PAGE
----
Tag Archives: Caregiving

It is too bad that such a doll wastes all her time being good. How can she make any money from that?Nicely, Nicely.

I know you’re not going to believe this….but the world is full of nice people. People who don’t even look nice.

This was my week:

Monday…attend a Town Hall meeting with our Republican Congressman. Now, he’s been kind of avoiding these meetings since the %$&* hit the fan. And he’s had quite a few run-ins with unhappy people since the last presidential election. Also, I had some trepidation about going to this town hall. First, my husband was going too. I didn’t know if they would make us sit on opposite sides of the aisle, because we are often that way, even in our living room. Second, I have to be honest, there’s so much anger out there, I was a little scared. But let me tell you, this audience and this Congressman were respectful, intelligent and willing to listen to everything. Well, almost everything, the audience did ‘boo’ one time quite loudly when the Congressman said he had to look at a case-by-case basis for drilling in National Parks. But everyone booed….so I found that nice.

Tuesday–My mom and I  were to meet with a representative from the American Legion who was going to help get my Dad’s name memorialized in his home town of Beacon, New York. At the last minute, my mom found the documents we were missing and the American Legion guy no longer needed to help. But this guy was going to come from the next town over just to make sure a Veteran, killed in service to his country over 55 years ago, would be solemnly recognized for his service and sacrifice. Nice, right?

Wednesday–I met with my sister and brother-in-law to help them with some legal matters. Of course they were nice, too. They better be! But the notary we went to at AAA was extraordinarily kind.  But here’s the thing, at first glance, she seemed kind of cranky.  You took one look at her and thought “uh-oh.”  She was extremely thorough, made sure everything was correct, and was not rushing us at all. And she was super nice. As we chatted for a bit between documents, and later, she revealed that she has been a long time caregiver for her parents. When they passed away, she continued, as she does today to go to the nursing home to visit her dad’s roommates. They have no other real visitors.  She said it helps her have a purpose and in some ways keep close to her dad. I don’t care what you say…that’s just nice. Really nice.

Thursday–I received an email from a total stranger who heard of me through a class I had taken. I don’t know what pleased me more…that she thought I was funny in that class or that she googled me and I seem to have taken the lessons we learned to heart and put them into action. I think I was just happy to hear from a nice person.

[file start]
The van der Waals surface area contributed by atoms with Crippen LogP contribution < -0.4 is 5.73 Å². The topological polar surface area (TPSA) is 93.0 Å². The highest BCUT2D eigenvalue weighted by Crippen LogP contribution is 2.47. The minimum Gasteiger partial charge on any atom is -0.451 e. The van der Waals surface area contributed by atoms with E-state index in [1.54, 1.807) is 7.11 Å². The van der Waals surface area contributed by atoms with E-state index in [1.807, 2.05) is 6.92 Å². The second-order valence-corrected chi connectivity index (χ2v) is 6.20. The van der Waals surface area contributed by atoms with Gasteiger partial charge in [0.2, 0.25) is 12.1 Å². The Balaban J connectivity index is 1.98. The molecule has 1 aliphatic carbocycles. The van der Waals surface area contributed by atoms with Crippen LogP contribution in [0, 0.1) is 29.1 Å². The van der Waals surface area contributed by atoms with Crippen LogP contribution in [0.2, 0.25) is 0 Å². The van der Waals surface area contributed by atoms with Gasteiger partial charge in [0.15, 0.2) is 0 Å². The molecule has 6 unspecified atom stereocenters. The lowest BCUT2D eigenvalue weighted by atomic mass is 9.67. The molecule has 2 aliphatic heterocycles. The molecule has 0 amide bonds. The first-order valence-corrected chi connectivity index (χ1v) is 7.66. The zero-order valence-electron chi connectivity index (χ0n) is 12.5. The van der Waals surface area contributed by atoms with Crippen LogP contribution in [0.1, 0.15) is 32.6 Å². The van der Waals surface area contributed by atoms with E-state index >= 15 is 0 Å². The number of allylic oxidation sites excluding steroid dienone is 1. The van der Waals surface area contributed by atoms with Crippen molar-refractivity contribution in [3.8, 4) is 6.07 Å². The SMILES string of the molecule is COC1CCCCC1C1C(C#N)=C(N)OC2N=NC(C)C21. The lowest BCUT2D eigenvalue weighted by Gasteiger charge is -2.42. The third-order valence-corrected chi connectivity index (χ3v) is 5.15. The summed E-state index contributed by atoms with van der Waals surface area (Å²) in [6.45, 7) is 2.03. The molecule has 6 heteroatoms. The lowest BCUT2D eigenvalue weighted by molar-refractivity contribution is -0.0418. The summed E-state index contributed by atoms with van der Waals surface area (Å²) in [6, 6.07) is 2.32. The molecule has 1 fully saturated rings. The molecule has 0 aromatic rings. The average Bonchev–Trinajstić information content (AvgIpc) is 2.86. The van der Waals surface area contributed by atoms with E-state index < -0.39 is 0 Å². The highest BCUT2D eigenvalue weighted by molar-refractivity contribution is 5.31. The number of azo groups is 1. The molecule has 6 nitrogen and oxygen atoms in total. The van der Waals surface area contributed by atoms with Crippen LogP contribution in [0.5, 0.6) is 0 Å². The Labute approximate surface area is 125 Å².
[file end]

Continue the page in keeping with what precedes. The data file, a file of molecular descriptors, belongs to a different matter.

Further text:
Friday–I received my weekly free email newsletter from Dan Blank at WeGrowMedia, Dan is kind and generous with advice and support to artists of all kinds. The best part of Dan’s newsletter today was at the end. He said this:

What can you do this week to support someone else’s dream?  and this:

What small action can you take this week to support the work of someone around you? Something that, if the dominoes fall correctly, will have them thanking you more than a decade later for the profound effect you have had on their life?

How’s that for nice? Do it. You can, you really can. There are nice people all around you, and you are one of them, too. I just know it.

So from now on…laugh and assume everyone you meet is nice…they just may prove you right!

“You Just have to Laugh…..”

©2017 Cathy Sikorski

Sometimes, I should just namaste home……

I know we are all trying to get a bit of Zen in our lives, and I’m all for it. I just recently returned to the practice of yoga. About four years ago my neck decided it didn’t want to turn left or right. I don’t know why but I had to stop yoga. My therapist thinks I’ve been holding onto a lot of bad karma, and she’s my physical therapist. I’m not saying another therapist couldn’t help, but the return to yoga certainly has. Perhaps because I take classes where all the teachers are over 80 years old.

Yesterday, I went to class, really yearning for some ‘centering.’  I had a conference call in the afternoon and some intense conversations ahead of me, so I thought a nice gentle yoga class would put my mind and body in the right place.

When I entered the soft-lit, quiet studio, the teacher was talking to another student about her upcoming family vacation at a sizable house she rented in the Poconos.

“I just don’t know how I’m going to handle it,” whined the yoga teacher, “I mean they are coming from Oregon and from Sweden and I have to do everything.”

“Well,” her friend replied, trying to console her, “you could just ask them to help.”

“I can’t do that. They’re coming from so far. So I’ve bought all the groceries and our car is full to the brim. My husband is asking how two 80-year-olds are going to get all this stuff into the house! And I’m telling him we can’t say, “Hi, Welcome to Pennsylvania and go get your own food out of the car!”